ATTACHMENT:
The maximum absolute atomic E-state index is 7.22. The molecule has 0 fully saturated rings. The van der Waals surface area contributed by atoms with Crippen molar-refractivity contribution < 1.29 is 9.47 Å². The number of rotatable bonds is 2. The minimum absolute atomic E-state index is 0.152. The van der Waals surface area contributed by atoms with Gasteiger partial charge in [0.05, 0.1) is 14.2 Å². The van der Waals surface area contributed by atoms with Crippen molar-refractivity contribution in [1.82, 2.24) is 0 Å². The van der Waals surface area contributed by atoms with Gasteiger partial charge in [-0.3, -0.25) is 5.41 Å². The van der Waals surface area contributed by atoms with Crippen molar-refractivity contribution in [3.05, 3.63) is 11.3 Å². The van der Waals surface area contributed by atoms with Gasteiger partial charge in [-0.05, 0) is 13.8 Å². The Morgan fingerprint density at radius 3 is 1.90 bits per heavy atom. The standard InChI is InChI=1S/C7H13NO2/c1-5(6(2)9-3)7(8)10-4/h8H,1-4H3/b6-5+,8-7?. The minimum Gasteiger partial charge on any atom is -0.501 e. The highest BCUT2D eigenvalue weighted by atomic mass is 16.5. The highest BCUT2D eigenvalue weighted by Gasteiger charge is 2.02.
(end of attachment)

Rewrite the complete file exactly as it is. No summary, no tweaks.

The maximum absolute atomic E-state index is 7.22. The molecule has 0 fully saturated rings. The van der Waals surface area contributed by atoms with Crippen molar-refractivity contribution < 1.29 is 9.47 Å². The number of rotatable bonds is 2. The minimum absolute atomic E-state index is 0.152. The van der Waals surface area contributed by atoms with Gasteiger partial charge in [0.05, 0.1) is 14.2 Å². The van der Waals surface area contributed by atoms with Crippen molar-refractivity contribution in [1.82, 2.24) is 0 Å². The van der Waals surface area contributed by atoms with Gasteiger partial charge in [-0.3, -0.25) is 5.41 Å². The van der Waals surface area contributed by atoms with Crippen molar-refractivity contribution in [3.05, 3.63) is 11.3 Å². The van der Waals surface area contributed by atoms with Gasteiger partial charge in [-0.05, 0) is 13.8 Å². The Morgan fingerprint density at radius 3 is 1.90 bits per heavy atom. The standard InChI is InChI=1S/C7H13NO2/c1-5(6(2)9-3)7(8)10-4/h8H,1-4H3/b6-5+,8-7?. The minimum Gasteiger partial charge on any atom is -0.501 e. The highest BCUT2D eigenvalue weighted by atomic mass is 16.5. The highest BCUT2D eigenvalue weighted by Gasteiger charge is 2.02.